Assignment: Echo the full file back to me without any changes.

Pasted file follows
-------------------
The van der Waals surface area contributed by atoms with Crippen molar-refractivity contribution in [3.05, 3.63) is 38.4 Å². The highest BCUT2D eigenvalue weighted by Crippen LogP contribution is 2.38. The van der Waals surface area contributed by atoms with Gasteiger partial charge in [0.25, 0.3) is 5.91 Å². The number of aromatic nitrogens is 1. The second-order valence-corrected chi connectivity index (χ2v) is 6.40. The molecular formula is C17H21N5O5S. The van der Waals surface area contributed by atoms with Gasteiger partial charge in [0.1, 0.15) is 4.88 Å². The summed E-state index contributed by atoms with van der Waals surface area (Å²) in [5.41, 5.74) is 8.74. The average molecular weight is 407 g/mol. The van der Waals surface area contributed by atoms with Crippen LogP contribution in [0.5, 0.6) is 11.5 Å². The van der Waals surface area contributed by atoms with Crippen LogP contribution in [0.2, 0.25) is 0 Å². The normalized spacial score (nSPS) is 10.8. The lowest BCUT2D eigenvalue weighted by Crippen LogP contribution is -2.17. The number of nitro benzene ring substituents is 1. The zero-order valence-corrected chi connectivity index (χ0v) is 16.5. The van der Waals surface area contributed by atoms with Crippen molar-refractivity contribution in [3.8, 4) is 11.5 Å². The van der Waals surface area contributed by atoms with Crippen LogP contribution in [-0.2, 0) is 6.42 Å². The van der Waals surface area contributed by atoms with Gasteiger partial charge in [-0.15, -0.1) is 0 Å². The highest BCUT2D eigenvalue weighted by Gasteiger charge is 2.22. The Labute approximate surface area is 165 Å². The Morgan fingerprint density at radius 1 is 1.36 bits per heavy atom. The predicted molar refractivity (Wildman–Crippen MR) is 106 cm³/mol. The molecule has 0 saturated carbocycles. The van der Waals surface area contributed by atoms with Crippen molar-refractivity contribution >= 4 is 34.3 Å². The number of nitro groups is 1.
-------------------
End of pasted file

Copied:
The van der Waals surface area contributed by atoms with Crippen molar-refractivity contribution in [3.05, 3.63) is 38.4 Å². The highest BCUT2D eigenvalue weighted by Crippen LogP contribution is 2.38. The van der Waals surface area contributed by atoms with Gasteiger partial charge in [0.25, 0.3) is 5.91 Å². The number of aromatic nitrogens is 1. The second-order valence-corrected chi connectivity index (χ2v) is 6.40. The molecular formula is C17H21N5O5S. The van der Waals surface area contributed by atoms with Gasteiger partial charge in [0.1, 0.15) is 4.88 Å². The summed E-state index contributed by atoms with van der Waals surface area (Å²) in [5.41, 5.74) is 8.74. The average molecular weight is 407 g/mol. The van der Waals surface area contributed by atoms with Crippen LogP contribution in [0.5, 0.6) is 11.5 Å². The van der Waals surface area contributed by atoms with Crippen LogP contribution in [0.2, 0.25) is 0 Å². The normalized spacial score (nSPS) is 10.8. The lowest BCUT2D eigenvalue weighted by Crippen LogP contribution is -2.17. The number of nitro benzene ring substituents is 1. The zero-order valence-corrected chi connectivity index (χ0v) is 16.5. The van der Waals surface area contributed by atoms with Crippen molar-refractivity contribution in [3.8, 4) is 11.5 Å². The van der Waals surface area contributed by atoms with Crippen LogP contribution in [-0.2, 0) is 6.42 Å². The van der Waals surface area contributed by atoms with Gasteiger partial charge in [-0.15, -0.1) is 0 Å². The highest BCUT2D eigenvalue weighted by Gasteiger charge is 2.22. The Labute approximate surface area is 165 Å². The Morgan fingerprint density at radius 1 is 1.36 bits per heavy atom. The predicted molar refractivity (Wildman–Crippen MR) is 106 cm³/mol. The molecule has 0 saturated carbocycles. The van der Waals surface area contributed by atoms with Crippen molar-refractivity contribution >= 4 is 34.3 Å². The number of nitro groups is 1.